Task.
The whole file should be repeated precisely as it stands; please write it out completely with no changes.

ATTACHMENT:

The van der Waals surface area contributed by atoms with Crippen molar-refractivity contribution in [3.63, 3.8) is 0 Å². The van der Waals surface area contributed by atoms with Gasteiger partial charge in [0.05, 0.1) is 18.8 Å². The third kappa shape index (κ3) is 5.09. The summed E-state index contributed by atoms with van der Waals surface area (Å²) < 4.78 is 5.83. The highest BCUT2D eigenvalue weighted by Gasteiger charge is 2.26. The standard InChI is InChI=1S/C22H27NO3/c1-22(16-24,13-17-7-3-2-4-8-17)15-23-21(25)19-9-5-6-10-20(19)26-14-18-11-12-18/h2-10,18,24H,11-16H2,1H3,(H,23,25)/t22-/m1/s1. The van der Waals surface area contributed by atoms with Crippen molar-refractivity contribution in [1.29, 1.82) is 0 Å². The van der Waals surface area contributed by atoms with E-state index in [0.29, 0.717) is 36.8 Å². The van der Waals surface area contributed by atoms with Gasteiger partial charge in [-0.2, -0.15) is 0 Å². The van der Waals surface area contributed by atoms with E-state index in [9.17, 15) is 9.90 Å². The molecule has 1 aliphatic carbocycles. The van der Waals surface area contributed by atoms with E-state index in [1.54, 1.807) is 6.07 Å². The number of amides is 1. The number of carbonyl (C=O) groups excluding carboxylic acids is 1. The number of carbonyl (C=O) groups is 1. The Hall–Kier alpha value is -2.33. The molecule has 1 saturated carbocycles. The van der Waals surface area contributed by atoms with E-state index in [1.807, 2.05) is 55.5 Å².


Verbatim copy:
The van der Waals surface area contributed by atoms with Crippen molar-refractivity contribution in [3.63, 3.8) is 0 Å². The van der Waals surface area contributed by atoms with Gasteiger partial charge in [0.05, 0.1) is 18.8 Å². The third kappa shape index (κ3) is 5.09. The summed E-state index contributed by atoms with van der Waals surface area (Å²) < 4.78 is 5.83. The highest BCUT2D eigenvalue weighted by Gasteiger charge is 2.26. The standard InChI is InChI=1S/C22H27NO3/c1-22(16-24,13-17-7-3-2-4-8-17)15-23-21(25)19-9-5-6-10-20(19)26-14-18-11-12-18/h2-10,18,24H,11-16H2,1H3,(H,23,25)/t22-/m1/s1. The van der Waals surface area contributed by atoms with Crippen molar-refractivity contribution in [1.29, 1.82) is 0 Å². The van der Waals surface area contributed by atoms with E-state index in [0.29, 0.717) is 36.8 Å². The van der Waals surface area contributed by atoms with Gasteiger partial charge in [-0.2, -0.15) is 0 Å². The van der Waals surface area contributed by atoms with E-state index in [9.17, 15) is 9.90 Å². The molecule has 1 aliphatic carbocycles. The van der Waals surface area contributed by atoms with E-state index in [1.54, 1.807) is 6.07 Å². The number of amides is 1. The number of carbonyl (C=O) groups excluding carboxylic acids is 1. The number of carbonyl (C=O) groups is 1. The Hall–Kier alpha value is -2.33. The molecule has 1 saturated carbocycles. The van der Waals surface area contributed by atoms with E-state index in [1.807, 2.05) is 55.5 Å².